You will require Node JS and NPM installed on your system to get the React JS development setup. Node JS is the platform that is required for the React development. After successful installation of both Node JS and NPM, then comes the part of installing React JS which can be done in two ways, and they are as follows:

Installing React JS using Webpack and Babel
Installing React JS using the Create-React-App command

Let us now look at each of these installation processes individually:

1. Installing React JS using Webpack and Babel:

Webpack is a module bundler which helps managing and loading dependent modules, and compiles them into a single file or bundle. This bundle can be used during your application development using either by the command line interface or by configuring in webpack.config file.

Babel, on the other hand, is a JavaScript compiler and transpiler which helps converting one source code to another format. We are going to use this as this converts all your ES6 features in your code to ES5 format - so that it can be run on all browsers.

With the dependencies for the installation process handled and understood, let us get down to business of (React JS) installation altogether.

  • Create the root (ReactJS Application):

Create a folder naming ReactJS Application on the desktop to install the required softwaresand dependencies. All of this will be done using the command line way.

C:Users<Your Username>Desktop>mkdir ReactJSApplication<br>
C:Users<Your Username>Desktop>cd ReactJSApplication

Module creation is controlled by the package.json file, and now that we have created the required folder, let us run the npm init commands to create the package.json file. This will ask for more details further, which can skipped by padding a -y parameter to the previous command.

C:UsersDesktopReactJSApplication>npm init -y

  • Install react and react-dom modules:

Since we need to install ReactJS, we need to install its dom packages using the install react and react-dom npm commands. The packages that we are installing now can be saved to the package.json file by adding the --save option in the commands above.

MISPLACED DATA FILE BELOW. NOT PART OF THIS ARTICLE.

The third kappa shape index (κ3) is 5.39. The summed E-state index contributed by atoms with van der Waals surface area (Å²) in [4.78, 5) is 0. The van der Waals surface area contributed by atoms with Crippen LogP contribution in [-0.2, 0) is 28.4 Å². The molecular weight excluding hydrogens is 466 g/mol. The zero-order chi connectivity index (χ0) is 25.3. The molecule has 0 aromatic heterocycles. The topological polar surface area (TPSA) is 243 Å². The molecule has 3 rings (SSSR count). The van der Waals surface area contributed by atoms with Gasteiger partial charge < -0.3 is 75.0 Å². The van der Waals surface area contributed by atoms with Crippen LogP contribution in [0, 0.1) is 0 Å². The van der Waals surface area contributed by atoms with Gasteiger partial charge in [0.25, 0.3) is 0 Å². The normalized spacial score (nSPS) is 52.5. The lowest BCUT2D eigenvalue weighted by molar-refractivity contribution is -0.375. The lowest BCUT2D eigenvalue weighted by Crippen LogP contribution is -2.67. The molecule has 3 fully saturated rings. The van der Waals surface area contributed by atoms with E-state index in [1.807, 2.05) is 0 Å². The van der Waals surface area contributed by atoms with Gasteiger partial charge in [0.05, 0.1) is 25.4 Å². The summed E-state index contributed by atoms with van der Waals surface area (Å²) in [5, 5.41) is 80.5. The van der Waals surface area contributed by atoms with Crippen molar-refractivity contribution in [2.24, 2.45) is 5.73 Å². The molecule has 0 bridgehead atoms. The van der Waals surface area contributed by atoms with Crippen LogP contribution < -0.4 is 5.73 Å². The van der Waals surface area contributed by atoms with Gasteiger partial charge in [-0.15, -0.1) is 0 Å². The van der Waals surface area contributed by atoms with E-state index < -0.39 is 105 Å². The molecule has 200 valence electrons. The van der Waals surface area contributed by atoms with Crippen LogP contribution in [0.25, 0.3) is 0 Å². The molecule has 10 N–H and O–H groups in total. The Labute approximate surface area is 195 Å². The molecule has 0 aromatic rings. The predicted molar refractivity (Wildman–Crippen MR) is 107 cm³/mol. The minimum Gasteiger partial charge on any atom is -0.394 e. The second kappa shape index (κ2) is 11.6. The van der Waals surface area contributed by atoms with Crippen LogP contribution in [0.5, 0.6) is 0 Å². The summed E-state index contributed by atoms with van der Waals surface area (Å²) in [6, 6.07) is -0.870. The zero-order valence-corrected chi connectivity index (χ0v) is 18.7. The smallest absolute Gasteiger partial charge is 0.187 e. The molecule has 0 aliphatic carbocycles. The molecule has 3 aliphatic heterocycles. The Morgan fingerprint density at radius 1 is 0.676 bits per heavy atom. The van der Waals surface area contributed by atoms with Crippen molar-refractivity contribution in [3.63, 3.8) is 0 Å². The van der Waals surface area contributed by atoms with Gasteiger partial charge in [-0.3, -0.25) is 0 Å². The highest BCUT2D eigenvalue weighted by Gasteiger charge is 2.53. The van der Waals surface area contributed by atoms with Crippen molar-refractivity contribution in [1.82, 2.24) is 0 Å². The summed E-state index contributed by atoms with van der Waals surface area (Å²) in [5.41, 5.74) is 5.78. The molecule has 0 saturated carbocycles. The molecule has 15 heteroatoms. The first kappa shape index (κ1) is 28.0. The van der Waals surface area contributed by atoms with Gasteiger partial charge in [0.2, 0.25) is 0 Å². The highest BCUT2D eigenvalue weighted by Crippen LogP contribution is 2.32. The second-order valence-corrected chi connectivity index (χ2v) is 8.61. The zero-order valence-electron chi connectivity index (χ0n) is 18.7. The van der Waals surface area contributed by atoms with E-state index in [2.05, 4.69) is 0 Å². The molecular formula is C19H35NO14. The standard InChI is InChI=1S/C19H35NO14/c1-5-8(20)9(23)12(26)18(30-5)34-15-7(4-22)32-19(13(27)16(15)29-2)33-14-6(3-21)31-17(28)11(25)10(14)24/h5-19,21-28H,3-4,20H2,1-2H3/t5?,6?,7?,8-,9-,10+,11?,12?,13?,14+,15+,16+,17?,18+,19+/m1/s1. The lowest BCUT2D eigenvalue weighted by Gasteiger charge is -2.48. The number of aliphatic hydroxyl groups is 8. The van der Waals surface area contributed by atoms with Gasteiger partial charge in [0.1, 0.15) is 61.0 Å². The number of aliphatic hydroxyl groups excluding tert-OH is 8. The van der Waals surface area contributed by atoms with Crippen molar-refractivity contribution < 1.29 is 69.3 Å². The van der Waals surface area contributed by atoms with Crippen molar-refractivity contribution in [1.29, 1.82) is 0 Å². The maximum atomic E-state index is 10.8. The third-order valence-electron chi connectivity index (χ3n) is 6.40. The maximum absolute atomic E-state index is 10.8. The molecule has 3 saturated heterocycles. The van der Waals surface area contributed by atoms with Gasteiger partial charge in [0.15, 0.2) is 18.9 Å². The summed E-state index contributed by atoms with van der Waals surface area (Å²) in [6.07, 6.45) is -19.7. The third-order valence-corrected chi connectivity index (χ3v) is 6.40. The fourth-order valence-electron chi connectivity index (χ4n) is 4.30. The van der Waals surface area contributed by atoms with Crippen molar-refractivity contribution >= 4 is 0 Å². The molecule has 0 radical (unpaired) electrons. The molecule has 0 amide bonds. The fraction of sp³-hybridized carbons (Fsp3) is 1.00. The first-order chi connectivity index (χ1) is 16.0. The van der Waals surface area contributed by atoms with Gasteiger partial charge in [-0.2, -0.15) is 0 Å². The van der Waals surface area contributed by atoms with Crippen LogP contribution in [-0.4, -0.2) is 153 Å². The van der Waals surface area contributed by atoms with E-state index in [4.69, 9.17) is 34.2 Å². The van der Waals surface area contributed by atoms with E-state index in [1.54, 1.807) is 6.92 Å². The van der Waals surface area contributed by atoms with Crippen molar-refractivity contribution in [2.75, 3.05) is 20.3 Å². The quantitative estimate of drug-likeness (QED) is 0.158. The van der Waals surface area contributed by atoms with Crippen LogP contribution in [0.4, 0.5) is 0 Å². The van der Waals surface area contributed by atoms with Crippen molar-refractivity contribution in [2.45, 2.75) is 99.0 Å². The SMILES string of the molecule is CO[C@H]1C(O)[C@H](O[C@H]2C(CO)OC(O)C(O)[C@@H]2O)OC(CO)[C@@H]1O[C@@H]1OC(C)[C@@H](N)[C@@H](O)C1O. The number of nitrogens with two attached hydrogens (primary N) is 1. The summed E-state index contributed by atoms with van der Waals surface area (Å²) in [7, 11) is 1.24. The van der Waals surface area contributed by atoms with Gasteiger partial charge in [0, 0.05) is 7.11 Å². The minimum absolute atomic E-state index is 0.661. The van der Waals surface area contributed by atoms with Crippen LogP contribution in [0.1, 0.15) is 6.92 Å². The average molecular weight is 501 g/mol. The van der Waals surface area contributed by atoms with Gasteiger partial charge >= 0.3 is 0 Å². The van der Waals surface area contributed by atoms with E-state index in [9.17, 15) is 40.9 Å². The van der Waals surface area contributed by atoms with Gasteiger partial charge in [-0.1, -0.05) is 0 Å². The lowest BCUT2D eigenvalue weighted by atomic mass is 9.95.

C:Users<Your Username>DesktopReactJSApplication>npm install react --save<br>C:Users<Your Username>DesktopReactJSApplication>npm install react-dom --save

Instead of two different commands, if you want to combine these commands into a single command - It can be done this way:

C:UsersDesktopReactJSApplication>npm install react react-dom --save

  • Install webpack modules:

After the react and react-dom modules are installed, it is time to install the webpack modules, which can be done in either ways. The installation here requires to install all the three Webpack modules namely webpack, webpack-dev-server and webpack-cli.

C:UsersDesktopReactJSApplication>npm install webpack --save
C:UsersDesktopReactJSApplication>npm install webpack-dev-server --save
C:UsersDesktopReactJSApplication>npm install webpack-cli --save

Or we can install all of these modules at once using just this single command as shown below:

C:UsersDesktopReactJSApplication>npm install webpack webpack-dev-server webpack-cli --save

  • Install Babel modules:

After the installation of webpack modules, we need to install all the 5 babel dependencies namely babel-loader, babel-core, babel-preset-dev, html-webpack-plugin and  babel-preset-react. Identify the difference below, as we are going to save these dependencies as only development required dependencies.

C:Users<Your Username>DesktopReactJSApplication>npm install babel-core --save-dev<br>
C:Users<Your Username>DesktopReactJSApplication>npm install babel-loader --save-dev<br>
C:Users<Your Username>DesktopReactJSApplication>npm install babel-preset-dev --save-dev<br>